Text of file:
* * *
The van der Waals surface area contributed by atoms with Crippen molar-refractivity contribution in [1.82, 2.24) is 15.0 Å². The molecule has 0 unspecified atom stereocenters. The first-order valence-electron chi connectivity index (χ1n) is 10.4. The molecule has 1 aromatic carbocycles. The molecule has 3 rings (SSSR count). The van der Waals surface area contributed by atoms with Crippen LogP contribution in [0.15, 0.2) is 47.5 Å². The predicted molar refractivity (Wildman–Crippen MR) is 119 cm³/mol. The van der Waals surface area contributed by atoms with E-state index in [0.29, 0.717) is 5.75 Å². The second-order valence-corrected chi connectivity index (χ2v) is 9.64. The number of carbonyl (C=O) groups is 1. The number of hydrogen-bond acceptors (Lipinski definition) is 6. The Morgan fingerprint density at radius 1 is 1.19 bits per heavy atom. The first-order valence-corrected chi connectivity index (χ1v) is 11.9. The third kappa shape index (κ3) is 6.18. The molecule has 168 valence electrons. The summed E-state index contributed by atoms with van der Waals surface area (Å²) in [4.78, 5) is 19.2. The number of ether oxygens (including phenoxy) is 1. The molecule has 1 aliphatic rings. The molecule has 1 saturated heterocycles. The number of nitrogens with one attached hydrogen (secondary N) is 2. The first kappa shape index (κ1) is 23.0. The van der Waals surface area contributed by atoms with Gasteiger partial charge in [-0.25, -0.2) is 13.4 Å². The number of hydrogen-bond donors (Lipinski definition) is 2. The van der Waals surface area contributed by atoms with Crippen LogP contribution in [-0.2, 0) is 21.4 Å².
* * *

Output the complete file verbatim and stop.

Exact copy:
The van der Waals surface area contributed by atoms with Crippen molar-refractivity contribution in [1.82, 2.24) is 15.0 Å². The molecule has 0 unspecified atom stereocenters. The first-order valence-electron chi connectivity index (χ1n) is 10.4. The molecule has 1 aromatic carbocycles. The molecule has 3 rings (SSSR count). The van der Waals surface area contributed by atoms with Crippen LogP contribution in [0.15, 0.2) is 47.5 Å². The predicted molar refractivity (Wildman–Crippen MR) is 119 cm³/mol. The van der Waals surface area contributed by atoms with E-state index in [0.29, 0.717) is 5.75 Å². The second-order valence-corrected chi connectivity index (χ2v) is 9.64. The number of carbonyl (C=O) groups is 1. The number of hydrogen-bond acceptors (Lipinski definition) is 6. The Morgan fingerprint density at radius 1 is 1.19 bits per heavy atom. The first-order valence-corrected chi connectivity index (χ1v) is 11.9. The third kappa shape index (κ3) is 6.18. The molecule has 168 valence electrons. The summed E-state index contributed by atoms with van der Waals surface area (Å²) in [4.78, 5) is 19.2. The number of ether oxygens (including phenoxy) is 1. The molecule has 1 aliphatic rings. The molecule has 1 saturated heterocycles. The number of nitrogens with one attached hydrogen (secondary N) is 2. The first kappa shape index (κ1) is 23.0. The van der Waals surface area contributed by atoms with Gasteiger partial charge in [-0.25, -0.2) is 13.4 Å². The number of hydrogen-bond donors (Lipinski definition) is 2. The van der Waals surface area contributed by atoms with Crippen LogP contribution in [-0.2, 0) is 21.4 Å².